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Article |

Depression Masquerading as Diabetic Neuropathy

Roger W. Turkington, MD
JAMA. 1980;243(11):1147-1150. doi:10.1001/jama.1980.03300370021019.
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Fifty-nine patients referred for painful diabetic neuropathy of the lower extremities were evaluated for depression and response to antidepressant drug therapy in a double-blind controlled study. All patients were found to have substantial degrees of depression during psychiatric interview and by Kupfer-Detre test scores (8.1±0.6, as compared with control values of 4.0 to 4.3±0.2). Treatment with imipramine hydrochloride or amitriptyline hydrochloride resulted in complete remission of lower extremity pains in all patients in 10±2 weeks, with concomitant relief of depression and return of depression test scores to 3.8. These results suggest that the syndrome of painful diabetic neuropathy of the lower extremities represents a depressive equivalent in a large proportion of cases and that treatment with imipramine or amitriptyline is a successful mode of therapy for such persons.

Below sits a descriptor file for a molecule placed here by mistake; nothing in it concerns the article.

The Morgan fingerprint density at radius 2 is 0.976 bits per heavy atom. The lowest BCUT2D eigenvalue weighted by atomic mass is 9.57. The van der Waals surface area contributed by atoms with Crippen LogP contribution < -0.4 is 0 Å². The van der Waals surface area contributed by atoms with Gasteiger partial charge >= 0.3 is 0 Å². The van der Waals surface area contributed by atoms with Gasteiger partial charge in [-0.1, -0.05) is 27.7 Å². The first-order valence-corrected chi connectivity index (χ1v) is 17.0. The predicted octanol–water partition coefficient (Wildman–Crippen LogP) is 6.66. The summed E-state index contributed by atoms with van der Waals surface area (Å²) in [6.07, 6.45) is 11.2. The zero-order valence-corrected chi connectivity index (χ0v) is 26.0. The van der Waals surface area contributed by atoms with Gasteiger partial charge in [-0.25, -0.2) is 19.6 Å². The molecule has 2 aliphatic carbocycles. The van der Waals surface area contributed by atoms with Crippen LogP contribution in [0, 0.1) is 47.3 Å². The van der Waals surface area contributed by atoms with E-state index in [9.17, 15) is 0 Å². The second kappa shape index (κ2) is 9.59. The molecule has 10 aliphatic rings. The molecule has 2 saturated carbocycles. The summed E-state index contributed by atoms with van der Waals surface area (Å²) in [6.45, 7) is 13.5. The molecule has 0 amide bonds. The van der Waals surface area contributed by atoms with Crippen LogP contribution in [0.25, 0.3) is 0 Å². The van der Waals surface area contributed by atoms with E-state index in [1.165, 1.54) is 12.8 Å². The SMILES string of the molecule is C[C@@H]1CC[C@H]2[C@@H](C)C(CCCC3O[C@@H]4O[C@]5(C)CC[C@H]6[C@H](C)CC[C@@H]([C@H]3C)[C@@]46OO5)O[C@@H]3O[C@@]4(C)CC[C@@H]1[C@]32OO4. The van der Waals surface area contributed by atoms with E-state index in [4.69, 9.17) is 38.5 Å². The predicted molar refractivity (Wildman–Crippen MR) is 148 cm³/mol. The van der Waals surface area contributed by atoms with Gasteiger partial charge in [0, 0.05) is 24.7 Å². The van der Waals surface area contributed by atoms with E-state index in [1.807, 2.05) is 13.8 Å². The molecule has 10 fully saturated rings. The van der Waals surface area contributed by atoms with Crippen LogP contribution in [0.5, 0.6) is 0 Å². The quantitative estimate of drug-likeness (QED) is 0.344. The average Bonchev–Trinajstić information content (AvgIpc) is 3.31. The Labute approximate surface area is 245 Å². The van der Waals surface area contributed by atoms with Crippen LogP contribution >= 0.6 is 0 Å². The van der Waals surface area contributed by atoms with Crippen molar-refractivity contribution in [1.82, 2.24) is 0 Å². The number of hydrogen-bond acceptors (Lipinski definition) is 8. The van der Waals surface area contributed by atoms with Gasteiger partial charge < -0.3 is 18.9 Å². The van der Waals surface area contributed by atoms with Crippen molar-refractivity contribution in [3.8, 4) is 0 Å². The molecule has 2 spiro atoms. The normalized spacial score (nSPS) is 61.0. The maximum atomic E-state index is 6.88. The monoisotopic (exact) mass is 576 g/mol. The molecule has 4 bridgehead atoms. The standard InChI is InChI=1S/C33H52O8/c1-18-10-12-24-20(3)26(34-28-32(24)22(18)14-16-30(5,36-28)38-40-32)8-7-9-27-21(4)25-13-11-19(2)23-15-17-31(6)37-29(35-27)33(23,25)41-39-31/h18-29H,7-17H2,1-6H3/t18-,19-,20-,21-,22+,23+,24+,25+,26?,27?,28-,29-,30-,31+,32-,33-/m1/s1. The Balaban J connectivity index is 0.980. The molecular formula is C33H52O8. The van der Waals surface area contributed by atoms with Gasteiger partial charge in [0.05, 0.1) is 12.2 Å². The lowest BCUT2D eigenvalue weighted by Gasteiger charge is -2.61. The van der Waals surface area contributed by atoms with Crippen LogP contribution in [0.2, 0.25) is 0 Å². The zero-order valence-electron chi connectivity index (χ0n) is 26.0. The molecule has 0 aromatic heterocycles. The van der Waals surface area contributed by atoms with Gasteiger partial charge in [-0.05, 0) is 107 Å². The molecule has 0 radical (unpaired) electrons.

(JAMA 243:1147-1150, 1980)


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